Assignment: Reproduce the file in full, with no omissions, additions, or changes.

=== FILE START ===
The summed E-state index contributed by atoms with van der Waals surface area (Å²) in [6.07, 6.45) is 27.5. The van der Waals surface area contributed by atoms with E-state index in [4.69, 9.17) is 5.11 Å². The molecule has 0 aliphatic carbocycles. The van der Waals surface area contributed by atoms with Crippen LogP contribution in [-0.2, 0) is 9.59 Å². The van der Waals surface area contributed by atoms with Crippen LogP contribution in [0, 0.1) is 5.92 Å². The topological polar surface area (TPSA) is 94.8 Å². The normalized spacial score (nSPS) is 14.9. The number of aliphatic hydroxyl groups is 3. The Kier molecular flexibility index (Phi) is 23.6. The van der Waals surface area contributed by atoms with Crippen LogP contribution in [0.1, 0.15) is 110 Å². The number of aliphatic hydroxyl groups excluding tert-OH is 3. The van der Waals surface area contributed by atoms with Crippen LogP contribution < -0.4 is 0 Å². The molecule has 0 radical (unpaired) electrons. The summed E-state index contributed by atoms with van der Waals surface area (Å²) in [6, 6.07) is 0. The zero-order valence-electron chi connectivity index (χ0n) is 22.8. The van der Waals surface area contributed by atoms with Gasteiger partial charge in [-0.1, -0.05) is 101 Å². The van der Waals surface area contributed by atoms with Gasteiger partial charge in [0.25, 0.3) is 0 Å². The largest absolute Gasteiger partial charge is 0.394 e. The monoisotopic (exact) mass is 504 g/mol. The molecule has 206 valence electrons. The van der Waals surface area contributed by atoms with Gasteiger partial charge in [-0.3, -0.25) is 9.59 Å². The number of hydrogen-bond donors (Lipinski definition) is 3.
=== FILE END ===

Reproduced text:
The summed E-state index contributed by atoms with van der Waals surface area (Å²) in [6.07, 6.45) is 27.5. The van der Waals surface area contributed by atoms with E-state index in [4.69, 9.17) is 5.11 Å². The molecule has 0 aliphatic carbocycles. The van der Waals surface area contributed by atoms with Crippen LogP contribution in [-0.2, 0) is 9.59 Å². The van der Waals surface area contributed by atoms with Crippen LogP contribution in [0, 0.1) is 5.92 Å². The topological polar surface area (TPSA) is 94.8 Å². The normalized spacial score (nSPS) is 14.9. The number of aliphatic hydroxyl groups is 3. The Kier molecular flexibility index (Phi) is 23.6. The van der Waals surface area contributed by atoms with Crippen LogP contribution in [0.1, 0.15) is 110 Å². The number of aliphatic hydroxyl groups excluding tert-OH is 3. The van der Waals surface area contributed by atoms with Crippen LogP contribution < -0.4 is 0 Å². The molecule has 0 radical (unpaired) electrons. The summed E-state index contributed by atoms with van der Waals surface area (Å²) in [6, 6.07) is 0. The zero-order valence-electron chi connectivity index (χ0n) is 22.8. The van der Waals surface area contributed by atoms with Gasteiger partial charge in [-0.1, -0.05) is 101 Å². The van der Waals surface area contributed by atoms with Gasteiger partial charge in [0.25, 0.3) is 0 Å². The largest absolute Gasteiger partial charge is 0.394 e. The monoisotopic (exact) mass is 504 g/mol. The molecule has 206 valence electrons. The van der Waals surface area contributed by atoms with Gasteiger partial charge in [-0.3, -0.25) is 9.59 Å². The number of hydrogen-bond donors (Lipinski definition) is 3.